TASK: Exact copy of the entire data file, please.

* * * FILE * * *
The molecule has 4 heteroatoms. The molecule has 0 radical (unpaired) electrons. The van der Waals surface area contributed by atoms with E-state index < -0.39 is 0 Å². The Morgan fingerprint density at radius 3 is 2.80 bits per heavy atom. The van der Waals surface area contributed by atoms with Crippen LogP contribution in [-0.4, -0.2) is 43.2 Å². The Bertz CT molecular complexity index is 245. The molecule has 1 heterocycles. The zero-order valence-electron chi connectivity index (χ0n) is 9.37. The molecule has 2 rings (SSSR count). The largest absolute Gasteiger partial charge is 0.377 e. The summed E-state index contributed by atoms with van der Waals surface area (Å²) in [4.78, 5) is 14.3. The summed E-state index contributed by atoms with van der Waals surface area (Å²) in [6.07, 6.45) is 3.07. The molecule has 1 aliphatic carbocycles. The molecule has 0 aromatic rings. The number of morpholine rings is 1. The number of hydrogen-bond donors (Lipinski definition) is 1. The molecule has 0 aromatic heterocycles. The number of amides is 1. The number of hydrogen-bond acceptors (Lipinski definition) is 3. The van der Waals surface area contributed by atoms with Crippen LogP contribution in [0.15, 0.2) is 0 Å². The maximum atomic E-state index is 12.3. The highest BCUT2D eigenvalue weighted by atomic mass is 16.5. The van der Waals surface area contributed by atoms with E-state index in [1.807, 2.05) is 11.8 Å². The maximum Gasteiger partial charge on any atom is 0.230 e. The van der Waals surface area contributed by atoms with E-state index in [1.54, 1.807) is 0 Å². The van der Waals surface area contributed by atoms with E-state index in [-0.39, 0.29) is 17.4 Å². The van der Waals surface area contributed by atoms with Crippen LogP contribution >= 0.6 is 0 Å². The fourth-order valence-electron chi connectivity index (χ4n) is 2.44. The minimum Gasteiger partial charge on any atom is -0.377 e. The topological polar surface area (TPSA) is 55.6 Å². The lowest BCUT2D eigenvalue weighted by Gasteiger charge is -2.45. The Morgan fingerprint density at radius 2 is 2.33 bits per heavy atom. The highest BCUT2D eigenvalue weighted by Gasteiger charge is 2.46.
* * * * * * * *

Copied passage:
The molecule has 4 heteroatoms. The molecule has 0 radical (unpaired) electrons. The van der Waals surface area contributed by atoms with E-state index < -0.39 is 0 Å². The Morgan fingerprint density at radius 3 is 2.80 bits per heavy atom. The van der Waals surface area contributed by atoms with Crippen LogP contribution in [-0.4, -0.2) is 43.2 Å². The Bertz CT molecular complexity index is 245. The molecule has 1 heterocycles. The zero-order valence-electron chi connectivity index (χ0n) is 9.37. The molecule has 2 rings (SSSR count). The largest absolute Gasteiger partial charge is 0.377 e. The summed E-state index contributed by atoms with van der Waals surface area (Å²) in [4.78, 5) is 14.3. The summed E-state index contributed by atoms with van der Waals surface area (Å²) in [6.07, 6.45) is 3.07. The molecule has 1 aliphatic carbocycles. The molecule has 0 aromatic rings. The number of morpholine rings is 1. The number of hydrogen-bond donors (Lipinski definition) is 1. The molecule has 0 aromatic heterocycles. The number of amides is 1. The number of hydrogen-bond acceptors (Lipinski definition) is 3. The van der Waals surface area contributed by atoms with Crippen LogP contribution in [0.15, 0.2) is 0 Å². The maximum atomic E-state index is 12.3. The highest BCUT2D eigenvalue weighted by atomic mass is 16.5. The van der Waals surface area contributed by atoms with E-state index in [1.807, 2.05) is 11.8 Å². The maximum Gasteiger partial charge on any atom is 0.230 e. The van der Waals surface area contributed by atoms with E-state index in [1.54, 1.807) is 0 Å². The van der Waals surface area contributed by atoms with E-state index in [-0.39, 0.29) is 17.4 Å². The van der Waals surface area contributed by atoms with Crippen LogP contribution >= 0.6 is 0 Å². The fourth-order valence-electron chi connectivity index (χ4n) is 2.44. The minimum Gasteiger partial charge on any atom is -0.377 e. The topological polar surface area (TPSA) is 55.6 Å². The lowest BCUT2D eigenvalue weighted by Gasteiger charge is -2.45. The Morgan fingerprint density at radius 2 is 2.33 bits per heavy atom. The highest BCUT2D eigenvalue weighted by Gasteiger charge is 2.46.